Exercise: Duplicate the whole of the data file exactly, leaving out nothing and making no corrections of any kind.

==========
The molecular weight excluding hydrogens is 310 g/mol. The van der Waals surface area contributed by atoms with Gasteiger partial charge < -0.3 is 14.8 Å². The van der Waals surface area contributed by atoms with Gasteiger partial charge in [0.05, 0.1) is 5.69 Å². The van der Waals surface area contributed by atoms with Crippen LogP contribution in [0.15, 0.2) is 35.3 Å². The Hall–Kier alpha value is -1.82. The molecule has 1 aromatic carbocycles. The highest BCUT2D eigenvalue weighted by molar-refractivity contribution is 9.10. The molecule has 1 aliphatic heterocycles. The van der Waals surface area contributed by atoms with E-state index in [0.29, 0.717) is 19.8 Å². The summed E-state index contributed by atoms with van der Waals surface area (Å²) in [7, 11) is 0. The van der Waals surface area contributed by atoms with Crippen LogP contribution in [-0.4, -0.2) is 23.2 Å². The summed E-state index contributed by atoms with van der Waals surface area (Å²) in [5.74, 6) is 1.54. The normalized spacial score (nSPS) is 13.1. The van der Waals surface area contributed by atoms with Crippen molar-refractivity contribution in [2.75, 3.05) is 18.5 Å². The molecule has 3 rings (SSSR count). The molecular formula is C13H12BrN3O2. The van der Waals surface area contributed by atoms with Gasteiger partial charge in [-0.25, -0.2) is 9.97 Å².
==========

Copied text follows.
The molecular weight excluding hydrogens is 310 g/mol. The van der Waals surface area contributed by atoms with Gasteiger partial charge < -0.3 is 14.8 Å². The van der Waals surface area contributed by atoms with Gasteiger partial charge in [0.05, 0.1) is 5.69 Å². The van der Waals surface area contributed by atoms with Crippen LogP contribution in [0.15, 0.2) is 35.3 Å². The Hall–Kier alpha value is -1.82. The molecule has 1 aromatic carbocycles. The highest BCUT2D eigenvalue weighted by molar-refractivity contribution is 9.10. The molecule has 1 aliphatic heterocycles. The van der Waals surface area contributed by atoms with E-state index in [0.29, 0.717) is 19.8 Å². The summed E-state index contributed by atoms with van der Waals surface area (Å²) in [7, 11) is 0. The van der Waals surface area contributed by atoms with Crippen LogP contribution in [-0.4, -0.2) is 23.2 Å². The summed E-state index contributed by atoms with van der Waals surface area (Å²) in [5.74, 6) is 1.54. The normalized spacial score (nSPS) is 13.1. The van der Waals surface area contributed by atoms with Crippen molar-refractivity contribution in [2.75, 3.05) is 18.5 Å². The molecule has 3 rings (SSSR count). The molecular formula is C13H12BrN3O2. The van der Waals surface area contributed by atoms with Gasteiger partial charge in [-0.25, -0.2) is 9.97 Å².